# Finding taxicab Numbers

Find the first `n` taxicab numbers. Given a value `n`. I would like to find the first n taxicab numbers. A taxicab being a number that can be expressed as the sum of two perfect cubes in more than one way.

(Note that there are two related but different sets referred to as 'taxicab numbers': the sums of 2 cubes in more than 1 way, and the smallest numbers that are the sum of 2 positive integral cubes in `n` ways. This question is about the former set, since the latter set has only the first six members known)

For example:

``````1^3 + 12^3 = 1729 = 9^3 + 10^3
``````

I would like a rough overview of the algorithm or the C snippet of how to approach the problem.

``````The first five of these are:

I    J      K    L      Number
---------------------------------
1   12      9   10      1729
2   16      9   15      4104
2   24     18   20     13832
10   27     19   24     20683
4   32     18   30     32832
``````
-
Note that 1729 is the Hardy Ramanujan Number, there is no generic name for numbers that can be expressed as sum of cubes of two different pairs of integers. Interesting question nevertheless –  nico Jul 10 '12 at 10:01
Too localized? Seriously? Come on guys, this is a perfectly good programming question. –  nico Jul 10 '12 at 10:02
@nico see my edit, that is the output i expect if my input value is 5 –  sasidhar Jul 10 '12 at 10:10
The question was good and non duplicate, even though OP made a mistake of thinking every number that satisfies the criteria is a Hardy Ramanujan number. Actually there is only one Hardy Ramanujan number and it is 1729. –  Krishnabhadra Jul 10 '12 at 10:10
@sasidhar: sure, I understood what you meant, mine was purely a question of semantics (and I voted to reopen the question, I think it is absolutely valid) –  nico Jul 10 '12 at 10:12

Below is the even better java code for printing N ramanujan numbers as it has even less time complexity. Because, it has only one for loop.

``````import java.util.*;
public class SolutionRamanujan
{
public static void main(String args[] ) throws Exception
{
SolutionRamanujan s=new SolutionRamanujan();
Scanner scan=new Scanner(System.in);
int n=scan.nextInt();
int i=0,k=1;
while(i<n){
if(s.checkRamanujan(k))
{
i=i+1;
System.out.println(i+" th ramanujan number is "+k);
}
k++;
}
scan.close();
}
//checking whether a number is ramanujan number
public boolean checkRamanujan(int a)
{
int count=0;
int cbrt=(int)Math.cbrt(a);
//numbers only below and equal to cube th root of number
for(int i=1;i<=cbrt;i++)
{
int difference=a-(i*i*i);
int a1=(int) Math.cbrt(difference);                //checking whether the difference is perfect cube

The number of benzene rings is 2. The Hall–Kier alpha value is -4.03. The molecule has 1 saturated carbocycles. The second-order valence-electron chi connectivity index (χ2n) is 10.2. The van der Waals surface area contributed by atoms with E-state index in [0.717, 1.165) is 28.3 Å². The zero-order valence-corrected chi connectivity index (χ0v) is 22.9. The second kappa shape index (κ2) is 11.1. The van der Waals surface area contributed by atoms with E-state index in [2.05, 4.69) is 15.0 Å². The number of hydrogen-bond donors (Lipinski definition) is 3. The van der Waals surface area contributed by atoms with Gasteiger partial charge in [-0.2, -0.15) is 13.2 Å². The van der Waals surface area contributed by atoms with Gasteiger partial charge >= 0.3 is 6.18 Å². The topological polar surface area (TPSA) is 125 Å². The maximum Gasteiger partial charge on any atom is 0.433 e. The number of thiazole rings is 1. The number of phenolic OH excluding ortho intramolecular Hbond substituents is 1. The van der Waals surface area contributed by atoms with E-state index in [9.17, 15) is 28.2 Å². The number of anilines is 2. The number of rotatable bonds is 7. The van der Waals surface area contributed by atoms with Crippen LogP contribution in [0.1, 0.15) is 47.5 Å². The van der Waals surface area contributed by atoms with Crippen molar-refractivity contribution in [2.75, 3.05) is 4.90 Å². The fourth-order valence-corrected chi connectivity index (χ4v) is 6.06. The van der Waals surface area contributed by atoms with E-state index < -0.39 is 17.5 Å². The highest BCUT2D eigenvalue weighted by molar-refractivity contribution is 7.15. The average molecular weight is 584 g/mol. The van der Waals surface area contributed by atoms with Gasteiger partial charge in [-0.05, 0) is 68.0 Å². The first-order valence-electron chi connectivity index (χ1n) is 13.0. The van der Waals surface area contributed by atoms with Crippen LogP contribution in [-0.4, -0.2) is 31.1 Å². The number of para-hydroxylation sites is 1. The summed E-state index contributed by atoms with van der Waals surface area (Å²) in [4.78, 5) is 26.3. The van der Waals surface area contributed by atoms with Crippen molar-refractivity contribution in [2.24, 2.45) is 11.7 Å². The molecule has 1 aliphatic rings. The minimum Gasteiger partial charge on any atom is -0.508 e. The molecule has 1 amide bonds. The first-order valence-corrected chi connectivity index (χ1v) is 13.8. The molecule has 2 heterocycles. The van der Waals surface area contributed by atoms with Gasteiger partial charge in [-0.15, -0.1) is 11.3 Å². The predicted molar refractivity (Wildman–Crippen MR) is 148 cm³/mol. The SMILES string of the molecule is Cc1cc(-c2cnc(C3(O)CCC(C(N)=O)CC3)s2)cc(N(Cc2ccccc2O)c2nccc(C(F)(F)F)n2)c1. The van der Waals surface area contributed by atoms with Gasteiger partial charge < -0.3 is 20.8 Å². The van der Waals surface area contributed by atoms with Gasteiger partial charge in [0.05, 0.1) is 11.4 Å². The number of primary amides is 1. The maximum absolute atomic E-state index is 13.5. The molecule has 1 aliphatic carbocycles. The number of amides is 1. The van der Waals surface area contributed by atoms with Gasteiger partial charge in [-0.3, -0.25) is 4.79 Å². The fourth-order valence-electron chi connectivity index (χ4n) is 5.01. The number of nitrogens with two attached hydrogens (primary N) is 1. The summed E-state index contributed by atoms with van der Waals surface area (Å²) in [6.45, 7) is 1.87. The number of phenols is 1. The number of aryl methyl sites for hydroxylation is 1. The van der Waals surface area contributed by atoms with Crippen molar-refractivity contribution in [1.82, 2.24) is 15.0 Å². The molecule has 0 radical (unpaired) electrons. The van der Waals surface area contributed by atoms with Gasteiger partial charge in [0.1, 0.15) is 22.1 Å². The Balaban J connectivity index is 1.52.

if(a1==Math.cbrt(difference)){
count=count+1;
}
if(count>2){            //checking if two such pairs exists i.e. (a*a*a)+(b*b*b)=(c*c*c)+(d*d*d)=number
return true;
}
}
return false;
}
}
``````
-
Neat. The time complexity of your algorithm should be O(n^(4/3)) assuming Math.cbrt(a) can be found in constant time ( this part I doubt ). –  sreeprasad Oct 27 '14 at 14:40

I figured out the answer could be obtained this way:

``````#include<stdio.h>
int main() {
int n, i, count=0, j, k, int_count;
printf("Enter the number of values needed: ");
scanf("%d", &n);
i = 1;
while(count < n) {
int_count = 0;
for (j=1; j<=((int(pow(i, 1.0/3)); j++) {
for(k=j+1; k<=((int(pow(i,1.0/3)); k++) {
if(j*j*j+k*k*k == i)
int_count++;
}
}
if(int_count == 2) {
count++;
printf("\nGot %d Hardy-Ramanujan numbers %d", count, i);
}
i++;
}
}
``````

Since `a^3+b^3 = n`, `a` should be less than `n^(1/3)`.

-
What is the running time of this algorithm? O(n^2)? –  Neel Apr 15 '13 at 18:35

Quick and naive algorithm (if I correctly understand the problem):

Let's compute the cubes of all natives integer from 1 to N; then computes all sums of two cubes. These sums can be stored in a triangular matrix; avoid filling the whole square matrix. Finally, find the non-unique elements in your triangular matrix, these are the very HR numbers (if you let me call the numbers we want to compute like this). Moreover, by sorting the array while keeping original indices, you can easily deduce the decompositions of such a number.

My solution has a little defect: I don't know how to fix N depending on your input n, that is how many cubes do I have to compute in order to have at least n HR numbers? Interesting problem left.

-

EDIT: for those who do not know what R is, here is a link.

My C being a bit rusty... I will write a solution in R, it should not be difficult to adapt. The solution runs very fast in R, so it should be even faster in C.

``````# Create an hash table of cubes from 1 to 100

numbers <- 1:100
cubes <- numbers ^ 3

# The possible pairs of numbers
pairs <- combn(numbers, 2)

# Now sum the cubes of the combinations